Persuasive Communication and
In business the most vital skill is communication. In a setting where ideas are the business, it is imperative to be able to communicate those ideas effectively. The most important part of communication is the persuasive message. Communication is defined as a process by which we give and express meaning in an effort to create shared understanding. This process requires a huge range of skills in intrapersonal and interpersonal processing, speaking, listening, questioning, analyzing, observing, and evaluating. Use of these processes is developmental and transfers to all areas of life: home, school, community, work, and beyond. It is through communication that teamwork and cooperation occur.
What is Persuasive Communication?
Communication that is persuasive is directed toward changing or altering another person’s beliefs, attitudes, and, ultimately behaviors. Generally speaking, attitudes of a listening audience are composed of three components; cognitive, affective, and behavioral. Cognitive attitudes are the way the audience or listener perceives information. The affective attitude is what the audience is feeling, like or dislike, toward the information. And the behavioral attitude is how the audience reacts to the given information. Persuasive communication allows for the opportunity for positive change through the successful conveyance of a good idea. Persuasive communication opens up options, and has the possibility to connect people at a different level. And persuasive communication allows us to communicate our beliefs, while convincing others of our goals.
Persuasive Communication Comprises of Four Distinct and Necessary Steps
1. Establish your credibility
Credibility comes from know-how and relationships. People are measured for high levels of expertise if they have a history of good judgment or have proven they are knowledgeable as well as informed about their proposals. They have established over time that they listen and work in the best interests of others.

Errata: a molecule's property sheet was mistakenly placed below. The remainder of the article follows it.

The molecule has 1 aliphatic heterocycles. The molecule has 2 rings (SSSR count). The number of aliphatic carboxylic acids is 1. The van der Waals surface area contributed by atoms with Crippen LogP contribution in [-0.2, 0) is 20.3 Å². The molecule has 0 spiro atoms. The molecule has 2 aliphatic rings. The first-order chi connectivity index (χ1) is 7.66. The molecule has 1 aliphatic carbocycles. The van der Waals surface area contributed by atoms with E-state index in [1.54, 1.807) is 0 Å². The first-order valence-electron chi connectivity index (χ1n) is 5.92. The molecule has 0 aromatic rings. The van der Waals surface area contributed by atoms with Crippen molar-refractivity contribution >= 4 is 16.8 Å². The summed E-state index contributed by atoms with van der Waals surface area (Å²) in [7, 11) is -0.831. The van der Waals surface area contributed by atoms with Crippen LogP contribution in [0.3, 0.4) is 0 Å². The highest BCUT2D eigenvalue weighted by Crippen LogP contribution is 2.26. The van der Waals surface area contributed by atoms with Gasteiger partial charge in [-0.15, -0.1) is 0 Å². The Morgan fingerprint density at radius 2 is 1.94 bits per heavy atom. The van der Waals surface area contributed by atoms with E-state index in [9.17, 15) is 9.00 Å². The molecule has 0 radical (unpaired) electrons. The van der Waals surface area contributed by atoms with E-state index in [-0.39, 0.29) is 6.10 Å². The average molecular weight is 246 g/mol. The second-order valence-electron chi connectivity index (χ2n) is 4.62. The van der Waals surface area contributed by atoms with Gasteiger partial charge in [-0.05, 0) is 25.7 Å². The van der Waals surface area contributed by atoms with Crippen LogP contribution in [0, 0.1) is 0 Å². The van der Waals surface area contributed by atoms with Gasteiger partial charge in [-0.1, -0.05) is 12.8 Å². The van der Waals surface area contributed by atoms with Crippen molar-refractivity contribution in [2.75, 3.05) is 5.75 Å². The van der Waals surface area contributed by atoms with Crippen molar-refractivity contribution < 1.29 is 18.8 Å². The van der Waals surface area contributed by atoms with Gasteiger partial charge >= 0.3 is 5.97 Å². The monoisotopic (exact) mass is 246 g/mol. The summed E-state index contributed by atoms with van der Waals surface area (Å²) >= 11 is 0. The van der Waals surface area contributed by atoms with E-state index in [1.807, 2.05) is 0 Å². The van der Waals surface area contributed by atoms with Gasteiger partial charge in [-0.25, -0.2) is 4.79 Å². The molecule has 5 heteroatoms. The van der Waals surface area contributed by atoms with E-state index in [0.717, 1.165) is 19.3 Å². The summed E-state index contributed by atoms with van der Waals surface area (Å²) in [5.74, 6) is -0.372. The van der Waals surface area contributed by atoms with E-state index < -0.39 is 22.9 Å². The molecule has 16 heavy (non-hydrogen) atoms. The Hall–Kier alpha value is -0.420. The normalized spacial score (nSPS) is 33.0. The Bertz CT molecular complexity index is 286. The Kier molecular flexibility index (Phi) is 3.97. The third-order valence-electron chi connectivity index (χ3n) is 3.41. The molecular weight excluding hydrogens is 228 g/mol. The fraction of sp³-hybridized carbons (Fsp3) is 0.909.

2. Structure your goals in a way that identifies common ground with those you intend to persuade. It is processes of identifying benefits to the people you are trying to persuade. If no shared advantages are readily apparent, it is better to adjust your position until you find a shared advantage. The best persuaders closely study the issues that matter to their colleagues. They use meetings, conversations, and other forms of channels of communication to collect essential information. They test their ideas with trusted contacts and question the people they will later be persuading. Often this causes them to change or compromise their own plans before they even start persuading. It is through this attentive, curious approach they develop frames that appeal to their audience.
3. Reinforce your positions using dramatic language and convincing evidence. Persuasive people supplement data with examples, metaphors, analogies and stories, to make their positions. Dramatic word pictures lend a compelling and quality to the persuader’s point of view.
4. Connect emotionally with your audience.
Although we like to believe decision-makers use reason to make their own decisions, we will always find emotions at plays key role in making choices. Good persuaders are aware of emotions and are open to them in two important ways. Firstly, they show their own emotional dedication to the position they are advocating. Secondly, they have an accurate and strong sense of their audience’s emotional state, and they alter their tone and the intensity of their opinion accordingly.
Avoid the four big errors of persuasion
1. Attempting to make your case with an up-front hard sell. Setting out a tough position at the outset actually gives potential opponents something to fight against. It’s far better not to give opponents a clear...
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